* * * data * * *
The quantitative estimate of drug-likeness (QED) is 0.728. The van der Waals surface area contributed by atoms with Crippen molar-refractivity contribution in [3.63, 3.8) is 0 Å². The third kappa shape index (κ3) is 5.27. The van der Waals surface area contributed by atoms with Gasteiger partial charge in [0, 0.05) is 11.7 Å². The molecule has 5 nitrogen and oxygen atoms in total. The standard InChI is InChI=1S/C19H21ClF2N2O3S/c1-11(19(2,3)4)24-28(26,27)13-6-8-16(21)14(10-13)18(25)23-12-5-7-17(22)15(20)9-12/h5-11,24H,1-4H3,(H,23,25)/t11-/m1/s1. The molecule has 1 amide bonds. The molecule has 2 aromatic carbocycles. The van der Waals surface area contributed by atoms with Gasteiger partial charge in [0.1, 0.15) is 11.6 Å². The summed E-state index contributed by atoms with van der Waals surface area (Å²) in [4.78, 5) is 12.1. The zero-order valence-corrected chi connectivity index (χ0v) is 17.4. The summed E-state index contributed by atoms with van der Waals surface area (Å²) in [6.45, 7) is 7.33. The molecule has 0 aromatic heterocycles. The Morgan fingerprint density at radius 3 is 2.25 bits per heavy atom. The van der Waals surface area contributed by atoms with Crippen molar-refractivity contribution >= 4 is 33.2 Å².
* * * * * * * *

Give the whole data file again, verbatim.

The quantitative estimate of drug-likeness (QED) is 0.728. The van der Waals surface area contributed by atoms with Crippen molar-refractivity contribution in [3.63, 3.8) is 0 Å². The third kappa shape index (κ3) is 5.27. The van der Waals surface area contributed by atoms with Gasteiger partial charge in [0, 0.05) is 11.7 Å². The molecule has 5 nitrogen and oxygen atoms in total. The standard InChI is InChI=1S/C19H21ClF2N2O3S/c1-11(19(2,3)4)24-28(26,27)13-6-8-16(21)14(10-13)18(25)23-12-5-7-17(22)15(20)9-12/h5-11,24H,1-4H3,(H,23,25)/t11-/m1/s1. The molecule has 1 amide bonds. The molecule has 2 aromatic carbocycles. The van der Waals surface area contributed by atoms with Gasteiger partial charge in [0.1, 0.15) is 11.6 Å². The summed E-state index contributed by atoms with van der Waals surface area (Å²) in [4.78, 5) is 12.1. The zero-order valence-corrected chi connectivity index (χ0v) is 17.4. The summed E-state index contributed by atoms with van der Waals surface area (Å²) in [6.45, 7) is 7.33. The molecule has 0 aromatic heterocycles. The Morgan fingerprint density at radius 3 is 2.25 bits per heavy atom. The van der Waals surface area contributed by atoms with Crippen molar-refractivity contribution >= 4 is 33.2 Å².